Some may not realize that Director John Ford directed over 100 movies in his career. He holds the “record” for Best Director Oscars with 4 (How Green Was My Valley, The Quiet Man, The Grapes of Wrath and The Informer) though most people associate the name with him and long time co-star, John Wayne. What is even more interesting is that Ford was known for his Western’s, but it’s clear to see what the critics liked from him. Ford always used the same slew of actors, ranging from The Searchers or Stagecoach to his non-Western movies. Originally The Quiet Man was a short story published in a magazine, Ford bought the rights to it for $10 and promised to pay the author more should it ever be made into a movie. Though he already had three Academy Awards under his belt at the time he wanted to film The Quiet Man, no studio in town would back him financially, they all thought the movie would fail. Finally, Republic Pictures, which was known for their “B” movies and low-budget Westerns, stepped in and gave him some support. The catch was that he had to make a profitable film before he could work on the movie. So it was Rio Grande with John Wayne and Maureen O’Hara (the same two starred in The Quiet Man as well) which proved to be a success. The rest, as they say, is history!
In this, we find a much different John Wayne. He’s not the shoot ’em up cowboy that is so acquainted with his image, he plays Sean Thornton. Sean was born in a small Irish village and he has come back to reclaim his homeland. Thornton has spent the majority of his life in America, where he was a boxer. The trouble is that he had killed another boxer in the ring and the guilt overwhelmed him. He has vowed never to fight again. I couldn’t help but think that this was the subject of From Here to Eternity with Montgomery Clift’s character struggling with the same issues. Sean catches the eye of one Mary Kate Danaher (Maureen O’Hara) and falls instantly in love. The trouble is that her meddling, bossy older brother Will (Victor McLaglen) doesn’t want to see her get married. Eventually they do, but Mary Kate wants the relationship to be as equals, hence the struggle of her dowry, which she isn’t allowed to have. Many several “sexual” references are thrown out, but this being the early 50’s, nothing was shown. The challenge for Sean and Mary Kate is for them to have a normal life together. The town seems to be against them and it seems that a simple fist fight will solve all of their problems. But Sean’s vow never to fight again plays with Mary Kate’s feelings and things may or may not work out for them.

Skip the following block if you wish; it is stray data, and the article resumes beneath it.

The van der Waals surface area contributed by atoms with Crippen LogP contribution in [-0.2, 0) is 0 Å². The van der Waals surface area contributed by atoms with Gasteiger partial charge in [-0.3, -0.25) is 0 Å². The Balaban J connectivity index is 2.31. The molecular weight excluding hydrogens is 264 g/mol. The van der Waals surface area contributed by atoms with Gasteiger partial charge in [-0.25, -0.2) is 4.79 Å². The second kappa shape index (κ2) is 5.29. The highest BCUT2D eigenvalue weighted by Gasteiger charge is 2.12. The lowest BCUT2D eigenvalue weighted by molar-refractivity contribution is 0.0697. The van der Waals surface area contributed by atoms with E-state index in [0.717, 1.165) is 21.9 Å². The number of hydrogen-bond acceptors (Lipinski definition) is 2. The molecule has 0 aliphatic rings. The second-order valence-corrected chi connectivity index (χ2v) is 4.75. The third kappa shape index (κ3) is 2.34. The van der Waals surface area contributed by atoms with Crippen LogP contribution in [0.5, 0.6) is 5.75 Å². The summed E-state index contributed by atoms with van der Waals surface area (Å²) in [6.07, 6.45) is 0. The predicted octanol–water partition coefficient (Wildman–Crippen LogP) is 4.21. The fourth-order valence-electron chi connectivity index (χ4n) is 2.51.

The Quiet Man is a flashback to the way Hollywood used to be. When stories were inspired by things that we just don’t see or hear about anymore. When the phrase “They don’t make ’em like they used to.” is uttered, they’re most likely referring to a different breed of actor and movie. John Wayne is synonymous with toughness and Maureen O’Hara is truly the picture of beauty her in her native Ireland. This was one of the first films that was actually shot on location, something that just didn’t happen back them. While the differences in the studio scenes and the Irish is noticeable, it doesn’t detract from the action on screen at all. Wayne and O’Hara were a great couple on screen and if you look close, you might even think that their emotions during some scenes affected the weather (you’ll most likely have to watch it a few times). The Quiet Man ranks up there with my favorite films, and no matter how many times I try and watch The Searchers, I find myself coming back to John Ford/John Wayne and Maureen O’Hara in this fine film.
Video: How does it look?
This is one of America’s most popular movies with two of the most recognizable leading actors in John Wayne and Maureen O’Hara. The man behind the camera is John Ford. Translation – if you do this, do it right. This marks the 60th anniversary of the film and when it was announced on Blu-ray a transfer already existed that looked good, but had a few faults was already in existence. The transfer for this new edition used a new 4K scan of the original camera negatives and the results is, well, downright amazing. If ever an older movie used color like it’s used in The Quiet Man, the greens look luscious, flesh tones look a bit on the baked side and Maureen O’Hara’s fiery red hair simply lights up the screen. Yes, some faults do persist but for a movie of this age to look this good – seeing is believing.
Audio: How does it sound?
While not quite as impressive as the video for the film, the DTS mono mix sounds very clear and robust. Ward Bond’s powerful narration sound crisp and though it does have a bit of a “dated” feel to it, it is sixty years old. Suffice it to say that your system won’t be tested to its limits, but with a movie like this – it’s not supposed to be. It’s a good effort here and I highly doubt that viewers will be disappointed.
Supplements: What are the extras?
We lose a lot of the supplements found on the previous DVD, but are presented with two of note. We are once again treated to Leonard Maltin’s “The Making of The Quiet Man“, which is a 30 some odd minute look at the film. We also get an illustrated booklet from Joseph McBride’s Searching for John Ford.